In his 2017 letter to shareholders, Warren Buffett recounted the first investment he ever made at the age of 11. He wrote(emphasis mine),
“On March 11, it will be 77 years since I first invested in an American business. The year was 1942, I was 11, and I went all in, investing $114.75 I had begun accumulating at age six.
What I bought was three shares of Cities Service preferred stock. If my $114.75 had been invested in a no-fee S&P 500 index fund and all dividends had been reinvested, my stake would have grown to be worth (pre-taxes) $606,811 on January 31, 2019. That is a gain of 5,288 for 1.
Meanwhile, a $1 Million investment by a tax-free institution of that time- say, a pension fund or college endowment- would have grown to about $5.3B.
Let me add one additional calculation that I believe will shock you;
If that hypothetical institution had paid only 1% of assets annually to various “helpers,” such as investment managers and consultants, its gain would have been cut in half to $2.65 Billion.”
That’s what investment costs like brokerage fees, management fees, and transaction costs cumulatively do to your portfolio.
People worry too much about how inflation affects their investments and worry too little about how investment costs affect the returns of their portfolio.
But I won’t blame them. Most don’t understand why and how these costs are even put in place. For example, if you look at most companies offering investment products like hedge funds, balanced funds, or money market funds, most of them don’t reveal their management fees.
They want you to invest with them, but they will not caution you of their fees.
But I’ll also not blame them since even cigarettes and alcohol have precautionary messages like “Excessive consumption of alcohol is harmful to your health, yet people still drink like their life depends on alcohol.”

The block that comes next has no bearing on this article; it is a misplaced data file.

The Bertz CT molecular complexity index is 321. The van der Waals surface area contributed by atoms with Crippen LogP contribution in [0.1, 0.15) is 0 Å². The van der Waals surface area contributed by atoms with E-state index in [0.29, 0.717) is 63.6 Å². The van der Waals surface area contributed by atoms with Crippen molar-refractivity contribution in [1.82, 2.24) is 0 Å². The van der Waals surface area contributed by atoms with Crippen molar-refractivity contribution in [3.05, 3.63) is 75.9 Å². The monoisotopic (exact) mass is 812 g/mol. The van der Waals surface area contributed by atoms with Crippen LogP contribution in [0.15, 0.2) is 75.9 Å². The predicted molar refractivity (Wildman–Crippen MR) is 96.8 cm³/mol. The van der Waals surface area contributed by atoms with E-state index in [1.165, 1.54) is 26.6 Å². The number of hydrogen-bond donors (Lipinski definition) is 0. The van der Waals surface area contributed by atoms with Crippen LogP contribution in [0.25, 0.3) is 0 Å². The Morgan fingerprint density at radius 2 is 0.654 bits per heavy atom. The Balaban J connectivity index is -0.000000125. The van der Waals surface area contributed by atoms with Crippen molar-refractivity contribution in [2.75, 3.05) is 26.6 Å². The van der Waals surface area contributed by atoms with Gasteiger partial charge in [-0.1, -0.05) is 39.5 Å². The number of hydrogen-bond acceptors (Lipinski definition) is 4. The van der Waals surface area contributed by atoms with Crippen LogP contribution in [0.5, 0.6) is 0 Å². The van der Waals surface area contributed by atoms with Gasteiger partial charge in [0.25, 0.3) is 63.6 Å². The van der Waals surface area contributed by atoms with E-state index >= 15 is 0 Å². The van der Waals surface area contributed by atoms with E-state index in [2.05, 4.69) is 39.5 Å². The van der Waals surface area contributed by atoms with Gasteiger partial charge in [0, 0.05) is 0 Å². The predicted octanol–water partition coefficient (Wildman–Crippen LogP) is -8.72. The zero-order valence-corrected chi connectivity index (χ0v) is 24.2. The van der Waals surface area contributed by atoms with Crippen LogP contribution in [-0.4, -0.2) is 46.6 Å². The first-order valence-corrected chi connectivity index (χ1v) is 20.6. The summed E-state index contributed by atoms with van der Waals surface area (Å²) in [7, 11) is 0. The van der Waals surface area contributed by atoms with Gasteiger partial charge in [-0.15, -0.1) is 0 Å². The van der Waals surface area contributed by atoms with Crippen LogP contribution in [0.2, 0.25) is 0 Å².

How Investment Costs Kill Your Portfolio
If you are familiar with the fitness industry, you must be aware of the ever-heated debate on exercise vs nutrition.
The argument has one camp saying that you should focus more on exercise and less on your diet if you want to either reduce your weight or bulk up.
The other camp says otherwise.
Both camps are true, but one is more accurate.
The same case with investment costs. If you only focus on returns and not focus on costs, your net returns over the long term will be in danger.
As Warren Buffett shared in the letter to shareholders above, a 1% increase in investment costs can reduce your returns by half or even more over the long term.
That’s only 1%. What about 5% or more?
As Jason Zweig famously wrote,
“Over the long term, the miracle of compounding returns is overwhelmed by the tyranny of compounding costs.”
That 1% investment cost may look minimal today since you only have a little money invested. Over time, your portfolio will hit 6,7 figures and that 1% difference will be huge if not well taken care of.
Moreover, investment costs also compound. Hence, you are increasingly reducing your returns in the long term if you do not check on investment costs.
How To Reduce Investment Costs
Depending on the asset classes you invest in, you can always find ways to cut down on your investment costs.
For money market funds, you can go for the ones with low management fees. These include SANLAM MMF and Co-op Bank MMF, which have 1.2% and 0.9% management fees, respectively.
For Treasury bonds, instead of using third parties like brokers, commercial banks and investment banks, you can trade directly with the CBK to avoid the extra charges.
For stocks in the Nairobi Securities Exchange, you can go with brokers that charge lower commission fees and low or no account maintenance fees.
Also, avoiding managed funds as part of your long-term investments and instead going with ETFs will help you reduce investment costs in the long run.
The other thing is buying quickly and selling slowly. This means buying and holding your assets for the long term so that the accumulating profits are not affected by the increasing transaction fees.